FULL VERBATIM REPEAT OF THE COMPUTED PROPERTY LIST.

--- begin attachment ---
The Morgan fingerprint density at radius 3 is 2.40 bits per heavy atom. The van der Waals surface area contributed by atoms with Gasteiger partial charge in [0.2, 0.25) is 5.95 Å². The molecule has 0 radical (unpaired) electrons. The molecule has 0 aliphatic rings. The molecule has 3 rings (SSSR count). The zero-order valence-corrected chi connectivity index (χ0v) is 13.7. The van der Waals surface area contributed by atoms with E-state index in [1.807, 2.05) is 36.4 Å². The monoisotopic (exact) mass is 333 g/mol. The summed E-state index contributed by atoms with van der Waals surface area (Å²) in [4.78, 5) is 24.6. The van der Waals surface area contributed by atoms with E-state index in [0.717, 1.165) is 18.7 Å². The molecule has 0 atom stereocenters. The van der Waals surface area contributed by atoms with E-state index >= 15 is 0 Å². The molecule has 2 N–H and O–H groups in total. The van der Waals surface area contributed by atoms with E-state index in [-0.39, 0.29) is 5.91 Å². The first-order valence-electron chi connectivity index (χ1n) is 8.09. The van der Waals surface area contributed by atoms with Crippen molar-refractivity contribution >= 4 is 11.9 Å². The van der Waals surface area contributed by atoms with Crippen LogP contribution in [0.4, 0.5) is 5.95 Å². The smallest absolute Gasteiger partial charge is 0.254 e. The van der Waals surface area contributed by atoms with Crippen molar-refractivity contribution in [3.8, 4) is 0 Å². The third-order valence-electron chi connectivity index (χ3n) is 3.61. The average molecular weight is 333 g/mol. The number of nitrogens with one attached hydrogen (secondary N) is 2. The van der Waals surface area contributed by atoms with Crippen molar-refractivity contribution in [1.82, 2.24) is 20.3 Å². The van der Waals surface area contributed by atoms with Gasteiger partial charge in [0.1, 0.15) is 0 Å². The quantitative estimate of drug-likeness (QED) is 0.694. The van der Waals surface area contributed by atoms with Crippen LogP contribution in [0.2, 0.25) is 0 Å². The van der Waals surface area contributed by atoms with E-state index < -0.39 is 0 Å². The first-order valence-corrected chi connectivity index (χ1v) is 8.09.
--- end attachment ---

The Morgan fingerprint density at radius 3 is 2.40 bits per heavy atom. The van der Waals surface area contributed by atoms with Gasteiger partial charge in [0.2, 0.25) is 5.95 Å². The molecule has 0 radical (unpaired) electrons. The molecule has 0 aliphatic rings. The molecule has 3 rings (SSSR count). The zero-order valence-corrected chi connectivity index (χ0v) is 13.7. The van der Waals surface area contributed by atoms with E-state index in [1.807, 2.05) is 36.4 Å². The monoisotopic (exact) mass is 333 g/mol. The summed E-state index contributed by atoms with van der Waals surface area (Å²) in [4.78, 5) is 24.6. The van der Waals surface area contributed by atoms with E-state index in [0.717, 1.165) is 18.7 Å². The molecule has 0 atom stereocenters. The van der Waals surface area contributed by atoms with E-state index >= 15 is 0 Å². The molecule has 2 N–H and O–H groups in total. The van der Waals surface area contributed by atoms with E-state index in [-0.39, 0.29) is 5.91 Å². The first-order valence-electron chi connectivity index (χ1n) is 8.09. The van der Waals surface area contributed by atoms with Crippen molar-refractivity contribution >= 4 is 11.9 Å². The van der Waals surface area contributed by atoms with Crippen LogP contribution in [0.4, 0.5) is 5.95 Å². The smallest absolute Gasteiger partial charge is 0.254 e. The van der Waals surface area contributed by atoms with Crippen molar-refractivity contribution in [3.8, 4) is 0 Å². The third-order valence-electron chi connectivity index (χ3n) is 3.61. The average molecular weight is 333 g/mol. The number of nitrogens with one attached hydrogen (secondary N) is 2. The van der Waals surface area contributed by atoms with Crippen molar-refractivity contribution in [1.82, 2.24) is 20.3 Å². The van der Waals surface area contributed by atoms with Gasteiger partial charge in [0.1, 0.15) is 0 Å². The quantitative estimate of drug-likeness (QED) is 0.694. The van der Waals surface area contributed by atoms with Crippen LogP contribution in [0.2, 0.25) is 0 Å². The van der Waals surface area contributed by atoms with E-state index < -0.39 is 0 Å². The first-order valence-corrected chi connectivity index (χ1v) is 8.09.